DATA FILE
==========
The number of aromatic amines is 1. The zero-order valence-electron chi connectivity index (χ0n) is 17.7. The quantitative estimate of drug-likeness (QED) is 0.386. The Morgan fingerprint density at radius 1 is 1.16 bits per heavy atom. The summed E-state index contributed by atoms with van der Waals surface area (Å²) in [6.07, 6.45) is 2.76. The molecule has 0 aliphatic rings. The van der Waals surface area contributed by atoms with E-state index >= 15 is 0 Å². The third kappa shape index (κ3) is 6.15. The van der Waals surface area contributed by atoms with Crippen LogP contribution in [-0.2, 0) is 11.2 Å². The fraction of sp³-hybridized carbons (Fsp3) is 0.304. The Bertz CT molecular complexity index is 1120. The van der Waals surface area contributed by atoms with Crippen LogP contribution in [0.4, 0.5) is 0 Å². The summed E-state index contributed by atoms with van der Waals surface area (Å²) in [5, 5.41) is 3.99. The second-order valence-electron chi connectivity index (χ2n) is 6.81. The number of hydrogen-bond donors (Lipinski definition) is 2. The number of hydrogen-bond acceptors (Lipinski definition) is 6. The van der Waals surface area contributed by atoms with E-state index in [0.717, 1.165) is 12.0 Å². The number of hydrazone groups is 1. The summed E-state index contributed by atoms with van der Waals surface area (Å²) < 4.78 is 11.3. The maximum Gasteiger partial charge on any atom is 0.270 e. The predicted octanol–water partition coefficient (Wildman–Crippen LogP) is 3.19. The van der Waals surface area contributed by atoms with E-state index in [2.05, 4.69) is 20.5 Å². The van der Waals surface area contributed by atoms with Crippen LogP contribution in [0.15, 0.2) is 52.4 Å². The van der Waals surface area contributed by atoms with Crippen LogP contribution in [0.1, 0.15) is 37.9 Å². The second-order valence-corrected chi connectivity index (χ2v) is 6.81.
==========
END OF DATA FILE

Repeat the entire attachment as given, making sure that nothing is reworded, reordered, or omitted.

The number of aromatic amines is 1. The zero-order valence-electron chi connectivity index (χ0n) is 17.7. The quantitative estimate of drug-likeness (QED) is 0.386. The Morgan fingerprint density at radius 1 is 1.16 bits per heavy atom. The summed E-state index contributed by atoms with van der Waals surface area (Å²) in [6.07, 6.45) is 2.76. The molecule has 0 aliphatic rings. The van der Waals surface area contributed by atoms with E-state index >= 15 is 0 Å². The third kappa shape index (κ3) is 6.15. The van der Waals surface area contributed by atoms with Crippen LogP contribution in [-0.2, 0) is 11.2 Å². The fraction of sp³-hybridized carbons (Fsp3) is 0.304. The Bertz CT molecular complexity index is 1120. The van der Waals surface area contributed by atoms with Crippen LogP contribution in [0.4, 0.5) is 0 Å². The summed E-state index contributed by atoms with van der Waals surface area (Å²) in [5, 5.41) is 3.99. The second-order valence-electron chi connectivity index (χ2n) is 6.81. The number of hydrogen-bond donors (Lipinski definition) is 2. The number of hydrogen-bond acceptors (Lipinski definition) is 6. The van der Waals surface area contributed by atoms with E-state index in [0.717, 1.165) is 12.0 Å². The number of hydrazone groups is 1. The summed E-state index contributed by atoms with van der Waals surface area (Å²) < 4.78 is 11.3. The maximum Gasteiger partial charge on any atom is 0.270 e. The predicted octanol–water partition coefficient (Wildman–Crippen LogP) is 3.19. The van der Waals surface area contributed by atoms with E-state index in [2.05, 4.69) is 20.5 Å². The van der Waals surface area contributed by atoms with Crippen LogP contribution in [0.15, 0.2) is 52.4 Å². The van der Waals surface area contributed by atoms with Crippen LogP contribution in [0.1, 0.15) is 37.9 Å². The second-order valence-corrected chi connectivity index (χ2v) is 6.81.